Brandt did, leaning forward with a little help - landing on his quiver had not been kind, apparently - and brought his arms back again, waiting patiently as Ethan tweezed the last few splinters out, then cleaned the blood with gauze pads and alcohol.
"I'm going to assume you don't have time to get these seen to - I'm putting butterfly bandages on the ones that should be stitched," Ethan said, ripping open the packages one after another, running his thumbs over each to smooth them, feel the increased muscle mass.
"You done feeling me up?" The humor was worn thin and tired, more sarcasm than amusement.
"Just giving you time to catch your breath."
Brandt snorted, and pulled himself forward off the far side of the desk. "You coming?"
"You really think I'm going to let you out of my sight after this?" There was no way Ethan was going to leave him alone, not with the way Brandt was listing to one side, moving more as if he wasn't sure what he needed to favor than trying to hide that he was favoring anything at all.
Still, he was on his feet. Ethan had to give credit for that.
"You got transport here?" Brandt asked, gingerly hooking his bow over his shoulder.
Ethan snorted. "Think you can hang onto me? I brought my bike."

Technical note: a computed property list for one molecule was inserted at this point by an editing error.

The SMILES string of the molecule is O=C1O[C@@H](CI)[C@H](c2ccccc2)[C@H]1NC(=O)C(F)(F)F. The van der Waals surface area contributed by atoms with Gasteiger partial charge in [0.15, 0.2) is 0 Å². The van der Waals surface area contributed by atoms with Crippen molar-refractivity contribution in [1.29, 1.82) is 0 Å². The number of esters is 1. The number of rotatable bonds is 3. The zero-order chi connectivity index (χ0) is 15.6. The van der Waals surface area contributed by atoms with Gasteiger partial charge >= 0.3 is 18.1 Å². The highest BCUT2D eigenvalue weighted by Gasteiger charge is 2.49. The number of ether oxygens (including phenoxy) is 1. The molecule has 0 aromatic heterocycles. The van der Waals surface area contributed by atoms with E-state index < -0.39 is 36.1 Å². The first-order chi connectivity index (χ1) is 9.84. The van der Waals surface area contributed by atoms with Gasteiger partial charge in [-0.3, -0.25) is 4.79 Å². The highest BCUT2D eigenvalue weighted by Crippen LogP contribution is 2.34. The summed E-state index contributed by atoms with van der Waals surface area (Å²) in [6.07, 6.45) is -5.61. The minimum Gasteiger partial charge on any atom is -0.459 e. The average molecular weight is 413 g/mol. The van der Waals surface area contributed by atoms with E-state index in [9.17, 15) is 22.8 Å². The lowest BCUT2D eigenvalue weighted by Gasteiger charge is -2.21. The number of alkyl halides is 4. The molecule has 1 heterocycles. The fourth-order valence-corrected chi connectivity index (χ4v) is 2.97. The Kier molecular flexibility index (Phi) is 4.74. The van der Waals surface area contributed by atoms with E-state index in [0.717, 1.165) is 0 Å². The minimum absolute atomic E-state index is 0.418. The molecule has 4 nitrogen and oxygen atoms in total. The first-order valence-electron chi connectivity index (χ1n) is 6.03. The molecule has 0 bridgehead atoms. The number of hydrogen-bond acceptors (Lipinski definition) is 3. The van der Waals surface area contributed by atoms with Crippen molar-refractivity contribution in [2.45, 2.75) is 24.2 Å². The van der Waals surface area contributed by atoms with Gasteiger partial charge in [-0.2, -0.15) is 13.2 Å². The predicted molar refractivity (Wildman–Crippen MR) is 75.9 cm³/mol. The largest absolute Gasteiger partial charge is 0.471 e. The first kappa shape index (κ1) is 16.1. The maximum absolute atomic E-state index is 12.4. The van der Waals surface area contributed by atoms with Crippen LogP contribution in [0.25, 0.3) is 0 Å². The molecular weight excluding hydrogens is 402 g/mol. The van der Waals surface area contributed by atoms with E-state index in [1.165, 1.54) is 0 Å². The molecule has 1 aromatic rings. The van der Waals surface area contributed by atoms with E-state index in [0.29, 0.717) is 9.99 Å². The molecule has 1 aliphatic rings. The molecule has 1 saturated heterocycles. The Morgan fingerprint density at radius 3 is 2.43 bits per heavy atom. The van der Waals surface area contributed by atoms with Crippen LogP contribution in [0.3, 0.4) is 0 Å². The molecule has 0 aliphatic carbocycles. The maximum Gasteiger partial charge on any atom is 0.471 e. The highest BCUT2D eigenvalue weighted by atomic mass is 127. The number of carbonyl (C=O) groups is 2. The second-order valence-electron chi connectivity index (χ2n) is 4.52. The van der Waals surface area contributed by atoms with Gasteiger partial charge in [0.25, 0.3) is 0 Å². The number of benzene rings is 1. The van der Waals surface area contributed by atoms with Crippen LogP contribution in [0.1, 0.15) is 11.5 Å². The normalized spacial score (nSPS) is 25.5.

Brandt just gave him a little nod and a look that said "Try me" as he headed for the elevator.
The arms around his waist were as much a comfort as necessity as Ethan steered them through the wreckage of downtown Manhattan. Occasionally, he took one hand off the bike to salute the police and firemen guiding civilians away from the carnage, knowing they were being allowed through because of his passenger.
The SHIELD uniforms waiting at Stark Tower were an expected annoyance.
"You'll need to come with us, sir," some nameless suit said, a ghost of apology in his voice, while a stern-looking young woman in full tactical gear traded Brandt's empty quiver for a full one.
"Yeah, right." Ethan's eyes met Brandt's, but he didn't move, other than to turn off the engine.
"You know where to find me." Brandt jerked his head toward the building behind him, then glanced over at the suit. "Sitwell, be nice, okay? He's my kind of crazy."
"You aren't crazy, Brandt," Ethan shot back wryly; he didn't call Brandt on the hysterical note in the answering laugh.
"Wonderful. Now there are two of them," Sitwell muttered. "Sir? If you'll come with me, I'll try and make this as painless as possible. Is it safe to assume you won't be leaving through the ventilation shafts?"
Ethan blinked. "No, I prefer the door."
"Thank god for small favors."
'Maybe he is crazy,' Ethan thought to himself, watching Brandt warily as he jogged through the door, bow in hand, arrow nocked but loose.
Gunshots. Sirens. Screaming.
Sanborn shook his head, mentally beating back the lingering memories of Afghanistan, too-bright sun, canyons of narrow streets, and tried to focus. The sounds were localized, too much for reality--
There. News reports, television--
And every patron, every employee of the gym was staring at the screens overhead, the screens in the corners, watching the talking heads on CNN change over to New York City under attack.